From Our 2011 Archives
Outdoor Time May Reduce Nearsightedness in Children
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MONDAY, Oct. 24 (HealthDay News) -- Myopia, or nearsightedness, is much more common among children and teenagers today than it was about 40 years ago, but spending more time outside could help reverse this trend, a new study suggests.
The authors argued that increased exposure to natural light and more time spent looking at objects from afar might protect kids' vision.
British researchers analyzed data from eight previous studies on outdoor time in 10,400 children and teens with myopia. For every hour spent outside each week, the odds that a child would develop myopia dropped by about 2%.
The finding are slated for presentation Monday at the annual meeting of the American Academy of Ophthalmology, held in Orlando, Fla.
In the study, nearsighted children spent nearly four hours less time outside weekly, on average, than other kids with normal vision or farsightedness. The protective effect is linked to just being outside, not engaging in specific activities, the researchers said in an academy news release.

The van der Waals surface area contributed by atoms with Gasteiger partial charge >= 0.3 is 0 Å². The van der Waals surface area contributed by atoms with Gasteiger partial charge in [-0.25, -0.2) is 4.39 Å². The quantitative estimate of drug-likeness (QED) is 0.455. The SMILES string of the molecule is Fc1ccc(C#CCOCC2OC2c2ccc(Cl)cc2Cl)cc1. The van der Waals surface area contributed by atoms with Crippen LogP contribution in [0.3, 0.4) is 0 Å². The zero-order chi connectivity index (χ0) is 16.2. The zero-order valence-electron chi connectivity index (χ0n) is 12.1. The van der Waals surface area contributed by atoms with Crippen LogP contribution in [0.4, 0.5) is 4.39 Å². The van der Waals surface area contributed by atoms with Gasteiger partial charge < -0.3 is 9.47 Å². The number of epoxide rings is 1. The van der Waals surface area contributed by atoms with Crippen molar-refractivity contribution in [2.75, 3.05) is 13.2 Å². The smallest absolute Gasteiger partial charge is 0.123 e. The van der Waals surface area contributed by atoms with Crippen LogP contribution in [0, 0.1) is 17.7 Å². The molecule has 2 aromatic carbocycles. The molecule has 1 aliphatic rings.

They added that more research is needed to determine if there is also a link between "near work" such as playing computer games or studying and the increase in myopia among kids. Whether increasing the amount of time kids with myopia spend outside will prevent their nearsightedness from getting worse is another topic for consideration, the researchers said.
"Increasing children's outdoor time could be a simple and cost-effective measure, with important benefits for their vision and general health," study author Dr. Anthony Khawaja, of the University of Cambridge, said in the release. "If we want to make clear recommendations, however, we'll need more precise data. Future, prospective studies will help us understand which factors, such as increased use of distance vision, reduced use of near vision, natural ultraviolet light exposure or physical activity, are most important."
Because this study was presented at a medical meeting, the data and conclusions should be viewed as preliminary until published in a peer-reviewed journal.
-- Mary Elizabeth Dallas
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SOURCE: American Academy of Ophthalmology, news release, Oct. 21, 2011